This Turkish community in Germany has traditionally also been an important factor influencing the German set of preferences regarding Turkey at the EU level and vice versa. For example, when it came to the issue of a potential free movement of workers, it was always clear that Germany would be among the main target countries for incoming Turkish immigrants and in light of that German governments tried to avert this for a long time. In the context of the EU-Turkey deal of 2016, the German government however pleaded for progress regarding visa liberalization for Turkey. 

2.     Future of EU-Turkey relations

Germany-Turkey-EU: a triangle in trouble?

After the failed coup in Turkey of July 2016 and particularly in the first months of 2017, tensions in the political and diplomatic relations between Turkey and Germany escalated further week after week, and seemed to mutually reinforce themselves. Turkish president Recep Tayyip Erdoğan’s comparison of Germany with the Nazi regime in reaction to the cancellation of several election campaign events of Turkish ministers for the upcoming referendum was only one of the many disputes that recently overshadowed the bilateral relations. Other contentious issues were the lawsuit of the Turkish president against German Satirist Jan Böhmermann, the German Bundestag’s resolution on the Armenian question, but also the arrest of the German-Turkish journalist Deniz Yücel in Istanbul in February 2017. Relations were further strained by news on Turkish imams allegedly spying on Turkish parish members in mosques run by the Turkish-Islamic Union for Religious Affairs (DITIB). The DITIB is an umbrella association coordinating the Turkish mosques in Germany and is controlled by the Turkish Presidency of Religious Affairs (Diyanet) – therefore it has often been accused of being the Turkish government’s “long arm” in Germany.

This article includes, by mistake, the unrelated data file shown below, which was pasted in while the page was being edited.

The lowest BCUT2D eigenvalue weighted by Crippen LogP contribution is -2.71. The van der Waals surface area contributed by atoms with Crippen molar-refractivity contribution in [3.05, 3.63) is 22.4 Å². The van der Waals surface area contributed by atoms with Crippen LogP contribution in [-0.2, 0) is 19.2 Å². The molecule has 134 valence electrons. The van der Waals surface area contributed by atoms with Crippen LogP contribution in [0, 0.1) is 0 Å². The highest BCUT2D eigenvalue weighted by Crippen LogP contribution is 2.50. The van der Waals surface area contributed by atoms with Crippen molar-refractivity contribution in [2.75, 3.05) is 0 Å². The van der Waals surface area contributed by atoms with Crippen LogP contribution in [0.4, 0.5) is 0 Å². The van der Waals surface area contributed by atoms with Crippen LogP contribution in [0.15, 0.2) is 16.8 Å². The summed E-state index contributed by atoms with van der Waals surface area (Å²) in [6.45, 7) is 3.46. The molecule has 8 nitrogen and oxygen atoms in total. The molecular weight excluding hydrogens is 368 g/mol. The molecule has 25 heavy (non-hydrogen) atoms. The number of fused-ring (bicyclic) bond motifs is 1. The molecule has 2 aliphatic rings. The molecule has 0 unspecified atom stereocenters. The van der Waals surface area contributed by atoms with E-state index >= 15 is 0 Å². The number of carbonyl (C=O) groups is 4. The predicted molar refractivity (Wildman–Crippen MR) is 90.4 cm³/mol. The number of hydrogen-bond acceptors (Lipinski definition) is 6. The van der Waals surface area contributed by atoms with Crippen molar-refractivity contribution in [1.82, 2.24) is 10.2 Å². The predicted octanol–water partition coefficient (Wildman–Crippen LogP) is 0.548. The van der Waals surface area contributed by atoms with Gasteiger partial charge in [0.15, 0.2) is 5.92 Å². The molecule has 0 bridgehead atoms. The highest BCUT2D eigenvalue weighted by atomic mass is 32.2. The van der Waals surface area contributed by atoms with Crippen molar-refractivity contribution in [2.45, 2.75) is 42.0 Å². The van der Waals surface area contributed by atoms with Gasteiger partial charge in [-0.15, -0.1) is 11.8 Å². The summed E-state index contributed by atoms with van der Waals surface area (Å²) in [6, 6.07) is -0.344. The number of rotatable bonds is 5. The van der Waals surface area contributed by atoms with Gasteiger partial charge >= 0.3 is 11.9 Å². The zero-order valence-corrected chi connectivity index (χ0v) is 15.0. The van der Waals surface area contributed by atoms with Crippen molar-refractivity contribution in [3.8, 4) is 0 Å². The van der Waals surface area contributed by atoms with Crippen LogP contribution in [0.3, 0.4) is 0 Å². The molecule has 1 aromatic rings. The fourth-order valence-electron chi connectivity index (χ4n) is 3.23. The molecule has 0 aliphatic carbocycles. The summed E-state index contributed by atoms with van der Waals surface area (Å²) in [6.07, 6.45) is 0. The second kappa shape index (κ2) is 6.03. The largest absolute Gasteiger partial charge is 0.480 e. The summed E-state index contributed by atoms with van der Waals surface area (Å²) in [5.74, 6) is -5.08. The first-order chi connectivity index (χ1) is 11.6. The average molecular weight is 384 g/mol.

As for the political elites, the party spectrum was traditionally divided on the question of Turkish EU membership. However, in light of the recent developments it seems more likely that even the former supporters of Turkish EU membership will become more critical – also due to the increasingly negative public opinion. CDU/CSU has always been very sceptic of Turkish EU membership and is likely to keep this position. The Social democrats have not yet published their programme for the upcoming elections of 2017 at the time of publication, but their candidate Martin Schulz regularly underlined the importance of continuing the accession negotiations. However, he made clear that the re-introduction of the death penalty would be the red line for him. In their draft party programme for the elections, the Alliance 90/The Greens also claim that the door to the EU should be kept open for Turkey. They argue that a rejection would send the wrong signal to those forces in Turkey that oppose the growing authoritarianism. Lastly, the newcomer to the opposition, the right-wing populist Alternative for Germany (AFD), which is currently represented in 12 state parliaments but not yet at the federal level, openly argues for a stop to accession negotiations with Turkey. Nevertheless, and as would be expected by a party of this political kind, the AFD’s representatives are less interested in international or European dynamics, and relate most of their statements to the domestic sphere.